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What the Day of Giving Challenge Means to Students

April 5, 2017
By: Worcester State University News

Ramen noodle meals, used text books, and high tuition payments are just a few of the problems attached to a student’s college experience. All of these problems stem from the same bigger problem—the high costs of college.

The University Advancement Division of Worcester State University aids students dealing with those problems by hosting fundraising events like the Day of Giving Challenge.

“We want our students to have the best possible life during their time here at WSU,” said event coordinator Diana Curran, who’s been organizing the event for the past three years. “Every penny we raise goes directly to improving the student’s overall experience and helps alleviate financial needs though merit and need-based scholarships.”

The event, which takes place Wednesday, April 5, raises substantial amounts of money. Last year, $78,000 was raised from more than 600 donors, who included alumni, parents of students, students, and faculty members. That 600-donor total smashed the 300 goal.

The challenge is to see how many gifts can be collected during the day. The goal again this year is to acquire at least 300 gifts.

“We like the idea of a participation challenge rather than just counting monetary donations, because, in our eyes, participation helps build community,” said Curran. “We want to make anyone who makes a gift on the Day of Giving to feel important.”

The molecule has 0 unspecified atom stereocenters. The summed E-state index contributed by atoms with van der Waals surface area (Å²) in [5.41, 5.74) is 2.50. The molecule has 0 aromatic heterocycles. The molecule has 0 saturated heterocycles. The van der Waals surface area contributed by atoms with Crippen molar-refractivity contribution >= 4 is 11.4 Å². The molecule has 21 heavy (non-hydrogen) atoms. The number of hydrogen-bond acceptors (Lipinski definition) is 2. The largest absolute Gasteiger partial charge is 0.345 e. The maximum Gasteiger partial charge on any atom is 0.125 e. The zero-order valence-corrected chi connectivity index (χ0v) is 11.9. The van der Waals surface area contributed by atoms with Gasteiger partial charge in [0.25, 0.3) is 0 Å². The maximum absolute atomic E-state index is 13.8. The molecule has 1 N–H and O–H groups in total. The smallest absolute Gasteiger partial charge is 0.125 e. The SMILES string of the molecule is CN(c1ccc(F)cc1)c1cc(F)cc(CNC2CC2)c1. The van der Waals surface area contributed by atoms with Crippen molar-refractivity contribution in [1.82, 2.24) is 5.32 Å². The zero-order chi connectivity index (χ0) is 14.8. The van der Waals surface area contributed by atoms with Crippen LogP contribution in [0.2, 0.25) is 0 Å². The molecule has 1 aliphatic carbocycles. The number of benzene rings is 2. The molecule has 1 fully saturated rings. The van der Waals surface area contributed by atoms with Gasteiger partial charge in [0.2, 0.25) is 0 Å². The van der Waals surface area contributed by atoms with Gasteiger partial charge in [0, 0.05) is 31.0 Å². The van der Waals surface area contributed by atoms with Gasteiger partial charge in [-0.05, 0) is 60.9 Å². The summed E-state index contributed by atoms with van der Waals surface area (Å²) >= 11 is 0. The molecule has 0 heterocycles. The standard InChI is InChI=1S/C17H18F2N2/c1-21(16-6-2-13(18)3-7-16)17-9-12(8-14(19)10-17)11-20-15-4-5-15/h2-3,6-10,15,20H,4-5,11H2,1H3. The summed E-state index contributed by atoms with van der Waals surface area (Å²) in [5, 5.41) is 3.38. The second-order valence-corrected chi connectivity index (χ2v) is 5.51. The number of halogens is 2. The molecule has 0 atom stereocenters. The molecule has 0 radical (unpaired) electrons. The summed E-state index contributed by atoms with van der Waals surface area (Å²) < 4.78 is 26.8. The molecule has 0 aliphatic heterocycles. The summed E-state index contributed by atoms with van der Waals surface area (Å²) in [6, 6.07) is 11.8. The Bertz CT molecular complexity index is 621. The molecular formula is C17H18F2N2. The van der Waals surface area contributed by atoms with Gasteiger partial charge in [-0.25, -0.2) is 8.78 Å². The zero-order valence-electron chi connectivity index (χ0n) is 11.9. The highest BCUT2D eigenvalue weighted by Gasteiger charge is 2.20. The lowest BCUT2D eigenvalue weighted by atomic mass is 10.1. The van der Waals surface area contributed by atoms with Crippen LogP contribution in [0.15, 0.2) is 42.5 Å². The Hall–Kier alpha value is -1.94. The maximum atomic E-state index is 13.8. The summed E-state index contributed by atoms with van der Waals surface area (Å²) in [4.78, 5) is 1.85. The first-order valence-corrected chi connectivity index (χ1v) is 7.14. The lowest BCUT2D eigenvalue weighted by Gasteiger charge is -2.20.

As a special incentive to participate this year, two alumni, Gregg ’86 and Pamela ’87 Rosen, have offered a challenge gift of $10,000 if WSU can get 300 alumni, friends, students, faculty and staff to give on this day. “Any amount of gift will qualify. It’s your participation that matters most,” said Curran.

The money raised from these gifts helps address numerous student financial needs, such as the emergency text book fund, athletics, research initiatives, student-leadership experiences, and scholarship funds.

The emergency text book fund is an important aspect of WSU. In the process of registering and attending classes, students face financial emergencies. Sometimes that emergency situation means textbooks are out reach. The emergency text book fund is available to these students so they have a better chance of success.

Student scholarships are a type of financial aid. For some, this is the only way they can afford to attend WSU. Money raised through Day of Giving Challenge funds scholarships aims to make the costs of attending more affordable.

For many students who rely heavily on those resources or know the importance of the scholarships, being involved in this event is important and encouraged. Curran is always seeking out students to volunteer their time and talent as social media ambassadors.

“We are looking for students to create content on social media sites, like Facebook and Twitter, all in an effort to spread the word about the Day of Giving Challenge, so we can surpass our goal of 300 gifts,” said Curran. Last year 140 students were involved as volunteers.

The event is dependent upon alumni donations. Alumni understand better than anyone the struggles of college life.

“Alumni donate for a number of reasons,” said Curran. “Some donate to particular departments, scholarships, or sports teams.

They give to an area that made a lasting impact on their life when they were a student. It’s important for alumni to pay it forward and to know that their donations are helping students who are in the same position they were in years ago.”

Alumni, parents, or other supporters who wish to donate on April 5 can access the donation site online at or text LANCERS17 to 41444. For more information contact Diana Curran, or 508-929-8252.

Written by Andrew Forbes, a students in the Media Writing (CM105) course; writing about the Day of Giving Challenge was a class project

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